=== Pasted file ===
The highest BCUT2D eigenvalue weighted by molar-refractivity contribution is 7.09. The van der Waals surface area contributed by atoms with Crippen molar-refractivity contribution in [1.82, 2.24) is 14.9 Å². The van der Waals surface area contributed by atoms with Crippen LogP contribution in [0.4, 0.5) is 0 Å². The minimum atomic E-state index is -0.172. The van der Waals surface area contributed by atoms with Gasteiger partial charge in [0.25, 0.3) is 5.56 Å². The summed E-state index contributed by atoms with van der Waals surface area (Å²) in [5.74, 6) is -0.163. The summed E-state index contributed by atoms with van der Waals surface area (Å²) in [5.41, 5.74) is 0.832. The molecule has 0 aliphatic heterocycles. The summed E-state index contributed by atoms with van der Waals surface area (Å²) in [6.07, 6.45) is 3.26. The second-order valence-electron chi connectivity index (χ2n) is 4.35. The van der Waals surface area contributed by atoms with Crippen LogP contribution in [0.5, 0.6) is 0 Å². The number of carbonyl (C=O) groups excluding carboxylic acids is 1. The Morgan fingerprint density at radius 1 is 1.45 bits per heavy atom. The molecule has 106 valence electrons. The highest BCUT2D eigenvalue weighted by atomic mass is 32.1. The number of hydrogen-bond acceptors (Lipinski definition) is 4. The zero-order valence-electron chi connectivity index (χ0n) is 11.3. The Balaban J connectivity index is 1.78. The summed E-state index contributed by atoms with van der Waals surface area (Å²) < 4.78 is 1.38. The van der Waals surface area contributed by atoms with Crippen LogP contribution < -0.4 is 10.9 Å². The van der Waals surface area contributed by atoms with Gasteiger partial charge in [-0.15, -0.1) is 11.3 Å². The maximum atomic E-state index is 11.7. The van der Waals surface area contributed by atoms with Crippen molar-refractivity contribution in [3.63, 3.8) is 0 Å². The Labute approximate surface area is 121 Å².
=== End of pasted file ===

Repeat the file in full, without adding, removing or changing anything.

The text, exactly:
The highest BCUT2D eigenvalue weighted by molar-refractivity contribution is 7.09. The van der Waals surface area contributed by atoms with Crippen molar-refractivity contribution in [1.82, 2.24) is 14.9 Å². The van der Waals surface area contributed by atoms with Crippen LogP contribution in [0.4, 0.5) is 0 Å². The minimum atomic E-state index is -0.172. The van der Waals surface area contributed by atoms with Gasteiger partial charge in [0.25, 0.3) is 5.56 Å². The summed E-state index contributed by atoms with van der Waals surface area (Å²) in [5.74, 6) is -0.163. The summed E-state index contributed by atoms with van der Waals surface area (Å²) in [5.41, 5.74) is 0.832. The molecule has 0 aliphatic heterocycles. The summed E-state index contributed by atoms with van der Waals surface area (Å²) in [6.07, 6.45) is 3.26. The second-order valence-electron chi connectivity index (χ2n) is 4.35. The van der Waals surface area contributed by atoms with Crippen LogP contribution in [0.5, 0.6) is 0 Å². The number of carbonyl (C=O) groups excluding carboxylic acids is 1. The Morgan fingerprint density at radius 1 is 1.45 bits per heavy atom. The molecule has 106 valence electrons. The highest BCUT2D eigenvalue weighted by atomic mass is 32.1. The number of hydrogen-bond acceptors (Lipinski definition) is 4. The zero-order valence-electron chi connectivity index (χ0n) is 11.3. The Balaban J connectivity index is 1.78. The summed E-state index contributed by atoms with van der Waals surface area (Å²) < 4.78 is 1.38. The van der Waals surface area contributed by atoms with Crippen LogP contribution < -0.4 is 10.9 Å². The van der Waals surface area contributed by atoms with Gasteiger partial charge in [-0.15, -0.1) is 11.3 Å². The maximum atomic E-state index is 11.7. The van der Waals surface area contributed by atoms with Crippen molar-refractivity contribution in [3.63, 3.8) is 0 Å². The Labute approximate surface area is 121 Å².